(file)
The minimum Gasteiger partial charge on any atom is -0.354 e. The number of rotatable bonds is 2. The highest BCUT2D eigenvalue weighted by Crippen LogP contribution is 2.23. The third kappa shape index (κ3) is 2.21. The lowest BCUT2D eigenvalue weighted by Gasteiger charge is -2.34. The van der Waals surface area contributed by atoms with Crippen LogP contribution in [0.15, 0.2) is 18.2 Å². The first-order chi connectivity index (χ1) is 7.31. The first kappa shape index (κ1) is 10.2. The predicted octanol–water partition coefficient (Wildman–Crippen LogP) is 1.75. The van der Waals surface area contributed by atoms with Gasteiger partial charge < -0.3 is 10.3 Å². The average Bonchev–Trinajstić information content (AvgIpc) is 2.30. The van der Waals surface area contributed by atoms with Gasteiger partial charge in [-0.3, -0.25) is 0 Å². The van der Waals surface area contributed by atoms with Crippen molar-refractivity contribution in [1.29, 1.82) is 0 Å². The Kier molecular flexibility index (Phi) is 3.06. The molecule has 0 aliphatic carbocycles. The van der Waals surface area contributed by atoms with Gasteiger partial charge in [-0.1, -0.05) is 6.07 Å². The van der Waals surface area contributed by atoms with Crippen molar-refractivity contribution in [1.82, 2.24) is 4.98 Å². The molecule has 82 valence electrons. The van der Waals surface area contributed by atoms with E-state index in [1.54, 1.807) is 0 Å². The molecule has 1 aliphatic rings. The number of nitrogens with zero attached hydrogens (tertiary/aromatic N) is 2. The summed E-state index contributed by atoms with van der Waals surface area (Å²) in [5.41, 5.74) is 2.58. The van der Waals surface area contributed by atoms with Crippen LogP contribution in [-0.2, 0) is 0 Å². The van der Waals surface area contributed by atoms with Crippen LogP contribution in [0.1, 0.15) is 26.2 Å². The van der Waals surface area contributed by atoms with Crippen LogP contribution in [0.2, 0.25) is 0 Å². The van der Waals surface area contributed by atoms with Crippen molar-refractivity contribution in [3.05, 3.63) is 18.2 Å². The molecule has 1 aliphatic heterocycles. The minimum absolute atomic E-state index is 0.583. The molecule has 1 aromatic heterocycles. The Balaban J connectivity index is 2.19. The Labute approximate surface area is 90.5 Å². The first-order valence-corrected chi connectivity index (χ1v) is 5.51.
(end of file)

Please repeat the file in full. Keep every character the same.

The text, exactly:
The minimum Gasteiger partial charge on any atom is -0.354 e. The number of rotatable bonds is 2. The highest BCUT2D eigenvalue weighted by Crippen LogP contribution is 2.23. The third kappa shape index (κ3) is 2.21. The lowest BCUT2D eigenvalue weighted by Gasteiger charge is -2.34. The van der Waals surface area contributed by atoms with Crippen LogP contribution in [0.15, 0.2) is 18.2 Å². The first-order chi connectivity index (χ1) is 7.31. The first kappa shape index (κ1) is 10.2. The predicted octanol–water partition coefficient (Wildman–Crippen LogP) is 1.75. The van der Waals surface area contributed by atoms with Gasteiger partial charge < -0.3 is 10.3 Å². The average Bonchev–Trinajstić information content (AvgIpc) is 2.30. The van der Waals surface area contributed by atoms with Gasteiger partial charge in [-0.3, -0.25) is 0 Å². The van der Waals surface area contributed by atoms with Crippen molar-refractivity contribution in [1.29, 1.82) is 0 Å². The Kier molecular flexibility index (Phi) is 3.06. The molecule has 0 aliphatic carbocycles. The van der Waals surface area contributed by atoms with Gasteiger partial charge in [-0.1, -0.05) is 6.07 Å². The van der Waals surface area contributed by atoms with Crippen molar-refractivity contribution in [1.82, 2.24) is 4.98 Å². The molecule has 82 valence electrons. The van der Waals surface area contributed by atoms with E-state index in [1.54, 1.807) is 0 Å². The molecule has 1 aliphatic rings. The number of nitrogens with zero attached hydrogens (tertiary/aromatic N) is 2. The summed E-state index contributed by atoms with van der Waals surface area (Å²) in [5.41, 5.74) is 2.58. The van der Waals surface area contributed by atoms with Crippen LogP contribution in [-0.2, 0) is 0 Å². The van der Waals surface area contributed by atoms with Crippen LogP contribution in [0.1, 0.15) is 26.2 Å². The van der Waals surface area contributed by atoms with Crippen LogP contribution in [0.2, 0.25) is 0 Å². The van der Waals surface area contributed by atoms with Crippen molar-refractivity contribution in [3.05, 3.63) is 18.2 Å². The molecule has 1 aliphatic heterocycles. The minimum absolute atomic E-state index is 0.583. The molecule has 1 aromatic heterocycles. The Balaban J connectivity index is 2.19. The Labute approximate surface area is 90.5 Å². The first-order valence-corrected chi connectivity index (χ1v) is 5.51.